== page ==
III. Postoperative Pain Management
Effective control of surgical pain with minimal side effects during and beyond the PACU interval should be a high priority, even if large doses of analgesics are necessary (see Chapter 37). The correlation between the patient’s perception of pain and observed sympathetic nervous system (SNS) response varies widely due to cardiovascular, psychological, and cultural factors. Assessment of discomfort is difficult and imprecise. Use of a quantitative pain scale yields more reliable results. PACU staff should ensure that the nature and intensity of the patient’s pain are appropriate so as to avoid masking an evolving complication. For example, tachycardia or hypertension can reflect pain, but they can also be caused by hypoxemia, cerebral hypoperfusion, or hypovolemia. Administration of analgesia may accentuate these phenomena. Fear and anxiety accentuate pain, so titration of an intravenous sedative such as midazolam may be a useful adjunct to analgesics.
Opioids are relatively ineffective sedatives, and benzodiazepines are ineffective analgesics. It is important to choose the correct class of drug when treating postoperative pain and/or anxiety.
IV. Discharge Criteria
Prior to PACU discharge, patients should be assessed using consistent criteria that ensure that the patient will have sufficient reserve to tolerate minor deterioration after discharge (Table 39-2). Simple scoring systems exist, such as the Aldrete scale, which quantifies physical status and vital sign thresholds, but they lack sensitivity and specificity for identifying subtle problems. Oxygen saturation as measured by pulse oximetry (SpO2) should be satisfactory while the patient breathes room air prior to discharge. Inpatients and selected ambulatory patients can be discharged before they void if urination is carefully tracked after discharge.
Some PACU discharge criteria, such as ability to void or recovery from a peripheral nerve block, can be bypassed following a few procedures in selected patients, but the patients must be given explicit instructions and capable of following them.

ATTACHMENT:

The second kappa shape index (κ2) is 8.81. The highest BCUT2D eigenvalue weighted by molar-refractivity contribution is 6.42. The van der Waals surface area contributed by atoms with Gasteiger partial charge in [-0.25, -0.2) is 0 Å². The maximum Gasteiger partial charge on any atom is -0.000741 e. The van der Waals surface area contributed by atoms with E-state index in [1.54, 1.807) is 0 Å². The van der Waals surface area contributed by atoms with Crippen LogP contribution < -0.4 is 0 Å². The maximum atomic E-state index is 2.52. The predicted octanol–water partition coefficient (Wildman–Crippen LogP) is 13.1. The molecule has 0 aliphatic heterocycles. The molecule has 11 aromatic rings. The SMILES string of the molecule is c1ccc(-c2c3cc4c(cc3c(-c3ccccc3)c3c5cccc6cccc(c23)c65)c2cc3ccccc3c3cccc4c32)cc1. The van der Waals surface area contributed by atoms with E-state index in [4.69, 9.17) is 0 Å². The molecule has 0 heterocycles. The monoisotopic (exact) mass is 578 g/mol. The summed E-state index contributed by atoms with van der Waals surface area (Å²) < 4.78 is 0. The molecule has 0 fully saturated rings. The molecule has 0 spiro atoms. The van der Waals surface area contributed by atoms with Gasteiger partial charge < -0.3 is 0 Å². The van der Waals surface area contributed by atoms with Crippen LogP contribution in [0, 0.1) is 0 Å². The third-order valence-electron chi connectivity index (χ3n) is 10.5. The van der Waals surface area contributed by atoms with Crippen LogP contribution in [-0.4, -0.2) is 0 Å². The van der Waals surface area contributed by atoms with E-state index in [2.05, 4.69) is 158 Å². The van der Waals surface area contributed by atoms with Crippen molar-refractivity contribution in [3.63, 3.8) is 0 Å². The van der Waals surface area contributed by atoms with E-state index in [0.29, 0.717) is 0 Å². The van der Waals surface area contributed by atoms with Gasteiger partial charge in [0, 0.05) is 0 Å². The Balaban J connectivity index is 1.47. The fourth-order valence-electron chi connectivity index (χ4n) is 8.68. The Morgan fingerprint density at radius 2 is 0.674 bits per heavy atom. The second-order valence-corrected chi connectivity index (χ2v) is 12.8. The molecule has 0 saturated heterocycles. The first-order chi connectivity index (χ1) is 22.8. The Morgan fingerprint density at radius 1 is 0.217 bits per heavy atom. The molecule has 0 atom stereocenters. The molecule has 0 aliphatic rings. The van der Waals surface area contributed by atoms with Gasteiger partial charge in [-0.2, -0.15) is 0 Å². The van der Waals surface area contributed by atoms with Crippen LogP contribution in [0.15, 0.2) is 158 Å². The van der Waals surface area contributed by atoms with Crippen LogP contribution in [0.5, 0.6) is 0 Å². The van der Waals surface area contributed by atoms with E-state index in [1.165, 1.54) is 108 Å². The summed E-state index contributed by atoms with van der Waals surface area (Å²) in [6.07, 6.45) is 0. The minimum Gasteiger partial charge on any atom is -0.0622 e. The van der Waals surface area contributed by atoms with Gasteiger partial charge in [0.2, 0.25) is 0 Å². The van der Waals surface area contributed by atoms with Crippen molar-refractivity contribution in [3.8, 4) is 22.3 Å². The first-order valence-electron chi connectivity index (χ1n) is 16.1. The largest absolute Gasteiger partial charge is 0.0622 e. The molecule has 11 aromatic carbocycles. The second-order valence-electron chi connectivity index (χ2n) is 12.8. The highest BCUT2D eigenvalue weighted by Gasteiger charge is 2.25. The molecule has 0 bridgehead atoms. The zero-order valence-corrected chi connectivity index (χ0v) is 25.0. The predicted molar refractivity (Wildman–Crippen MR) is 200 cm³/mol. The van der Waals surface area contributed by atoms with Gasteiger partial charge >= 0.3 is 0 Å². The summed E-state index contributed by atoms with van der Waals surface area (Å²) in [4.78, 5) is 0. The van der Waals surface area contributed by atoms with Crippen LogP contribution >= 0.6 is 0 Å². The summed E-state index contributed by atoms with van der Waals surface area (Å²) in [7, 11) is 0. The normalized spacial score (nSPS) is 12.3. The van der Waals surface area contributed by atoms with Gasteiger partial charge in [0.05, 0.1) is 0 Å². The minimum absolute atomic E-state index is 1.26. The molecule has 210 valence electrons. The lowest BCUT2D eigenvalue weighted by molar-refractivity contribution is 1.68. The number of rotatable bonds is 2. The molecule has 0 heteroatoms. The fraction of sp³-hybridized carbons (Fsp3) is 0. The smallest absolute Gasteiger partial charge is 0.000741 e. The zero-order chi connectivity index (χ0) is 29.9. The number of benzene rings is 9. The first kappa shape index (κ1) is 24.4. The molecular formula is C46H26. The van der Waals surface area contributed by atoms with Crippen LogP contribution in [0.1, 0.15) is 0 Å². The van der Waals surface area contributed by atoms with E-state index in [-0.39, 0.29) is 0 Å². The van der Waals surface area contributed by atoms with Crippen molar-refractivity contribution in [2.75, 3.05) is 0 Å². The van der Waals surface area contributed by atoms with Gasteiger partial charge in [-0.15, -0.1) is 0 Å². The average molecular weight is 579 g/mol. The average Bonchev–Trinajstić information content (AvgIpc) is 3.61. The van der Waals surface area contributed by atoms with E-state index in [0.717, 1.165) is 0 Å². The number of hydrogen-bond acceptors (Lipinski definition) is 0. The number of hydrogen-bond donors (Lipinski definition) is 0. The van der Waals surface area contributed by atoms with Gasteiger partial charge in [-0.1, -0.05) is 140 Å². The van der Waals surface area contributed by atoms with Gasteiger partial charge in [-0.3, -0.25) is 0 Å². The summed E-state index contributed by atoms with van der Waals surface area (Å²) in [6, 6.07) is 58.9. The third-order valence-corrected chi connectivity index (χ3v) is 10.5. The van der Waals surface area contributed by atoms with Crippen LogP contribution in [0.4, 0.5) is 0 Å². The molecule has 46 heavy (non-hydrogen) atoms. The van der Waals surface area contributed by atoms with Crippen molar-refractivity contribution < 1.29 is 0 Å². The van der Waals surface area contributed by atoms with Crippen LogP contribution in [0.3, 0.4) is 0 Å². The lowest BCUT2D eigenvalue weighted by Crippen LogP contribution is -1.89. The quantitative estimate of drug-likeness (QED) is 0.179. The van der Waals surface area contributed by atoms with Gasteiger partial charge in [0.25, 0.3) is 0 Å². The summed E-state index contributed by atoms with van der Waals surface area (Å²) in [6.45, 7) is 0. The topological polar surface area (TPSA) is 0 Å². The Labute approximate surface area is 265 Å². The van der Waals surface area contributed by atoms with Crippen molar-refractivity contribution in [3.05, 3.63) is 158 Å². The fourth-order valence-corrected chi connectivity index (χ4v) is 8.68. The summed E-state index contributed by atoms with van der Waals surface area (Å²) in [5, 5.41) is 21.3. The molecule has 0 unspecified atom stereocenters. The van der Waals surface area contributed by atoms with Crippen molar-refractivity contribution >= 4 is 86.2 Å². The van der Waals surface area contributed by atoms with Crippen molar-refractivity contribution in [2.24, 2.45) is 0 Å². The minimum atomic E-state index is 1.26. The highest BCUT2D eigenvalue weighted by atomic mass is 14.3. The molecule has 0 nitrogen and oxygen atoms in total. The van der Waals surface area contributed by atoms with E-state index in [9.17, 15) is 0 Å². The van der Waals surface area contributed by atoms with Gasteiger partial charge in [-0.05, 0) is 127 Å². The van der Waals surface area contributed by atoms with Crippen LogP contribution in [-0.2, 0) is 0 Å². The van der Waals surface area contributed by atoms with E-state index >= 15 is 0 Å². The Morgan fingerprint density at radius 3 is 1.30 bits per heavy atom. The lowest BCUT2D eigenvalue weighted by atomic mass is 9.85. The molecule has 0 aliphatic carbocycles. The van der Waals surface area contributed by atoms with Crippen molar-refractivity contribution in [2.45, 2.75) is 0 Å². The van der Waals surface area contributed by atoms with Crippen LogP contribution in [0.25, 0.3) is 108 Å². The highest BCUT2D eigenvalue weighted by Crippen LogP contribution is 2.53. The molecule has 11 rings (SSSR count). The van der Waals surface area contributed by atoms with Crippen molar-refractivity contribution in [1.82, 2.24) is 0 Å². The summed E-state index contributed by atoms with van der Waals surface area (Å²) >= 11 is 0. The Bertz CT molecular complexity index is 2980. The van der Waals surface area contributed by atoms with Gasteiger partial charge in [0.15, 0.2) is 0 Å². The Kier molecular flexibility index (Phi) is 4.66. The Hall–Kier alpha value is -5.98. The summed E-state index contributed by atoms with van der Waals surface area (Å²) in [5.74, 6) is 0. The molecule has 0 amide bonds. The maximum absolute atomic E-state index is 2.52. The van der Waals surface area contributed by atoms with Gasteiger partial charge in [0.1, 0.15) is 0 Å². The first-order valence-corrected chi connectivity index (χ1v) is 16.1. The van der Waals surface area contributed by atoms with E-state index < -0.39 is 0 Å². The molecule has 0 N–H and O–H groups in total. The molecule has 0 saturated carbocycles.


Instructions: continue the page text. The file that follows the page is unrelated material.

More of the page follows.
V. Postoperative Hypotension
There are multiple causes for hypotension in the PACU. Hypotension causes hypoperfusion of vital organs, anaerobic metabolism, and lactic acidemia. Symptoms referable to the brain or heart (e.g., disorientation, nausea, unconsciousness, angina) indicate that the patient’s ability to compensate for hypotension is exhausted. Morbidity is higher in patients with chronic hypertension, arteriosclerotic disease, increased intracranial pressure (ICP), and renal insufficiency.
Table 39-2 Guidelines for Postanesthesia Care Unit Discharge
Low intravascular volume (absolute hypovolemia) caused by inadequate replacement of fluid deficits and blood loss decreases cardiac output. SNS-mediated tachycardia, vasoconstriction, and venoconstriction compensate for a 15% to 20% deficit before hypotension occurs. In hypothermic patients, rewarming often unmasks hypovolemia. A “normal” intravascular volume can be inadequate to maintain blood pressure (relative hypovolemia) if increased venous capacity (histamine release, sympathectomy), thoracic vein compression (positive pressure ventilation, tension pneumothorax), or pericardial tamponade impair venous return. Using urine output to assess intravascular volume can be misleading. Impaired renal tubular concentrating ability or glycosuria can maintain output despite hypovolemia.
Hypotension caused by ventricular dysfunction often indicates acute myocardial ischemia precipitated by either tachycardia or inadequate diastolic pressure. Hypoxemia or anemia will exacerbate ischemia. Chest pain might be masked by analgesia or confused with surgical pain or gastric distention. Ischemia is sometimes silent in patients with diabetic neuropathy. The ST segment and T-wave morphology on electrocardiogram should be evaluated, as well as pulmonary artery pressures and echocardiography if available. Some patients with nonischemic cardiomyopathy require high left ventricular end diastolic pressure and elevated SNS activity to maintain blood pressure. Right ventricle dysfunction caused by pulmonary thromboembolism often presents with hypotension.